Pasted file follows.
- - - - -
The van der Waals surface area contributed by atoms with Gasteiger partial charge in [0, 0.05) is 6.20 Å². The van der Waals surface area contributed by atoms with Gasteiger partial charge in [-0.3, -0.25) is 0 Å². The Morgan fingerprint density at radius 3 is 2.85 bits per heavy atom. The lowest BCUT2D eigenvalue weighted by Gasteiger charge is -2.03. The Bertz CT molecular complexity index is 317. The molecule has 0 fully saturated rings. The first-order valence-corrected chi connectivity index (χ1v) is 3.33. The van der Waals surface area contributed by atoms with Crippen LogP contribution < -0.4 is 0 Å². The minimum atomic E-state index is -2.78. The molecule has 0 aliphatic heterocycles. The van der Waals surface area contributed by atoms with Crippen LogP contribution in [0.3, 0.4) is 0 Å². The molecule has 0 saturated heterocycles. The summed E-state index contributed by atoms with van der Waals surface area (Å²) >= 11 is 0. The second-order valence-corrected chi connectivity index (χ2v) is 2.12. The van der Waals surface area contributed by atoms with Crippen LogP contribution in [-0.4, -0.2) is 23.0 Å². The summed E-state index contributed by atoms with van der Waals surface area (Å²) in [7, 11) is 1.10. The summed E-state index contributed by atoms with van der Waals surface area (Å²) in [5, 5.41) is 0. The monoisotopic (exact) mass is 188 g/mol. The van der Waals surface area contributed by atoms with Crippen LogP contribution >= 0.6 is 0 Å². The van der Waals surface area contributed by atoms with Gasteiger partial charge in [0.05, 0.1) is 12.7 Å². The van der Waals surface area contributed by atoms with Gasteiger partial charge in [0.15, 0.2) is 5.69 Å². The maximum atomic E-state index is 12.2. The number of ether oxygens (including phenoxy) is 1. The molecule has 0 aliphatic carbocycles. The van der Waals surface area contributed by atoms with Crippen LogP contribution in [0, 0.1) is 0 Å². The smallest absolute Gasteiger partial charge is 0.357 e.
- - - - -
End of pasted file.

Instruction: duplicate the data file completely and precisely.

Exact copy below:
The van der Waals surface area contributed by atoms with Gasteiger partial charge in [0, 0.05) is 6.20 Å². The van der Waals surface area contributed by atoms with Gasteiger partial charge in [-0.3, -0.25) is 0 Å². The Morgan fingerprint density at radius 3 is 2.85 bits per heavy atom. The lowest BCUT2D eigenvalue weighted by Gasteiger charge is -2.03. The Bertz CT molecular complexity index is 317. The molecule has 0 fully saturated rings. The first-order valence-corrected chi connectivity index (χ1v) is 3.33. The van der Waals surface area contributed by atoms with Crippen LogP contribution < -0.4 is 0 Å². The minimum atomic E-state index is -2.78. The molecule has 0 aliphatic heterocycles. The van der Waals surface area contributed by atoms with Crippen LogP contribution in [0.3, 0.4) is 0 Å². The molecule has 0 saturated heterocycles. The summed E-state index contributed by atoms with van der Waals surface area (Å²) >= 11 is 0. The second-order valence-corrected chi connectivity index (χ2v) is 2.12. The van der Waals surface area contributed by atoms with Crippen LogP contribution in [-0.4, -0.2) is 23.0 Å². The summed E-state index contributed by atoms with van der Waals surface area (Å²) in [7, 11) is 1.10. The summed E-state index contributed by atoms with van der Waals surface area (Å²) in [5, 5.41) is 0. The monoisotopic (exact) mass is 188 g/mol. The van der Waals surface area contributed by atoms with Crippen LogP contribution >= 0.6 is 0 Å². The van der Waals surface area contributed by atoms with Gasteiger partial charge in [0.05, 0.1) is 12.7 Å². The van der Waals surface area contributed by atoms with Gasteiger partial charge in [0.15, 0.2) is 5.69 Å². The maximum atomic E-state index is 12.2. The number of ether oxygens (including phenoxy) is 1. The molecule has 0 aliphatic carbocycles. The van der Waals surface area contributed by atoms with Crippen LogP contribution in [0, 0.1) is 0 Å². The smallest absolute Gasteiger partial charge is 0.357 e.